I didn’t escape.  I went to school every day and found solace there. I repressed all memories of the abuse until the age of 20, when I began to have flashbacks and confronted my father about abusing me.

He denied it, and I lost my entire family.  No one believed me, supported me, or helped me.  Instead, they accused me of being used by the devil to destroy the family.

Fortunately, within a few months, as a senior in college, at age 21, I got married and was able to leave the family.

 

3. How did you heal and rebuild your life after the violent situation/relationship/ritual? What actions did you take?

Fortunately, in my new marriage, I had access to a wonderful therapist and began a three-year journey of intense healing.  I went to weekly therapy and support groups and did everything I could to feel and process my emotions: all the pain, sadness, rage, fear.

After that, I continued to heal for another twenty years through various modalities, both spiritual and secular.  I processed my PTSD through EMDR and participated in other powerful therapeutic work.  And I journaled nearly every day, prayed, and talked to safe people about my story.

After 21 years, I left my unhealthy marriage and for the last three years have been on the adventure of my life, finally accessing my truest self and authentically shining in my life.  I can finally say that I am whole and that I love myself.

 

4. What would you suggest to or share with another woman or girl facing the same situation as you did?

What happened to you is not your fault.  You are not alone.  You are not crazy, you are not to blame, and you are not broken.  You are beautiful, you are free, and you can shine again without shame.  You can be your own hero and go on a journey to recover from the pain and to then reclaim the treasure of your true self.

The first step is finding a safe person to share your story with who can also help you find the recovery resource that works best for you.  If you can’t afford therapy, there may be a non-profit that can provide you the support you need.  Just begin.

Read books, watch videos,  check out the parillume website.  Begin to feel and move through the pain and know that there is a fierce hope available to you. You are worth it.

 

5. How do you think we can end violence against women?

I think it requires a combination of many efforts and movements:

First: Those of us who have experienced violence must shine again in our voice and choice and tell our stories – without shame.

Second: Perpetrators must be held accountable for their actions.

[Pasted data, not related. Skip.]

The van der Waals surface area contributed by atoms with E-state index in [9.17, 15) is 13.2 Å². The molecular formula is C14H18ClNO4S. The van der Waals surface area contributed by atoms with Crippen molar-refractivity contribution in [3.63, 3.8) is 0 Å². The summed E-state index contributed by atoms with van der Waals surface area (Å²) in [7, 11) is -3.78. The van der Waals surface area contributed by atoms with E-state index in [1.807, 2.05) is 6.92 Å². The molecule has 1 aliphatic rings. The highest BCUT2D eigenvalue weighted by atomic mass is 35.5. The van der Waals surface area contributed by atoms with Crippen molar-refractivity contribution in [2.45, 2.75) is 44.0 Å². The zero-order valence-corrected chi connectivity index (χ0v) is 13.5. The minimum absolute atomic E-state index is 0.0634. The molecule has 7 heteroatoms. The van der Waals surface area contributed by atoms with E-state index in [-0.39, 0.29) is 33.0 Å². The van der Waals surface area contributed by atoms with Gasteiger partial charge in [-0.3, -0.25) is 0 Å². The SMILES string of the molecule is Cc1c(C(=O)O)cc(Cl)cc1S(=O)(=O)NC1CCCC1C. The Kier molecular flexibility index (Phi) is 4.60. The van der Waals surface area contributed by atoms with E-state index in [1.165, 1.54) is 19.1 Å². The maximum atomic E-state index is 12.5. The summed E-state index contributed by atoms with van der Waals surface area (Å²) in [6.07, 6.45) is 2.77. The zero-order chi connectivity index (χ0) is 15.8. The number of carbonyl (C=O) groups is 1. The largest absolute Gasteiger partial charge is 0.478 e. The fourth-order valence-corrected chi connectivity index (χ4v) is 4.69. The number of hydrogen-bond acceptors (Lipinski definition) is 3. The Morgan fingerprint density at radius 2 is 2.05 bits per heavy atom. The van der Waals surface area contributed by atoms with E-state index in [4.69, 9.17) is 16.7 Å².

Third: Good men must rise up to say “No more.  Not on my watch.”

And, finally, we must take action to transform the conversation around violence against women from one of shame and silence to one of heroism and fierce hope.

 

6. Why do you support The Pixel Project? 

I love The Pixel Project’s mission!  It is full of hope and creativity and light. Through the power of the internet, social media, pop culture, and the arts to end violence against women, the nonprofit reaches multiple generations of people who can make a difference.

 

THE SURVIVOR STORIES PROJECT 2017: Erin Brandt, 36, USA

The Pixel Project is proud to present our fourth annual Survivor Stories Blog Interview Project in honour of Mother’s Day 2017. The annual campaign runs throughout the month of May 2017 and features an interview per day with a survivor of any form of violence against women (VAW) including domestic violence, rape, sexual assault, stalking,  online violence against women, female genital mutilation, forced/child marriage, sex trafficking, breast ironing etc. This campaign was created to provide:

  • VAW survivors a platform to share their stories and solutions/ideas on how they rebuilt their lives and healed/are healing.
  • Girls and women currently experiencing or who have survived VAW ideas, hope, and inspiration to escape the violence and know that there is light at the tunnel and there is help out there.

Our 5th  Survivor Stories interview is with Erin Brandt from the USA.

TRIGGER WARNING: The first Q&A in this interview may be distressing for some Domestic Violence survivors.

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The Survivor Bio:

My name is Erin Brandt and I am currently working as a real estate agent in both Colorado and Texas. I actually own my real estate company in Texas and have been in real estate for 11 years, although during my abusive marriage I was often unable to work with clients. I have 3 children - 2 girls and a boy. My survivor status is that I am an overcomer and survived physical and mental abuse. I also am slowly working on opening a rescue home for woman and children.

 

erin-brandt_cropped1. What is your personal experience with gender-based violence (this may include domestic violence, rape, sexual assault, female genital mutilation etc)?

My experience with gender-based violence was in a domestic violence situation. I was mentally and verbally attacked on a daily basis by both my spouse and his children.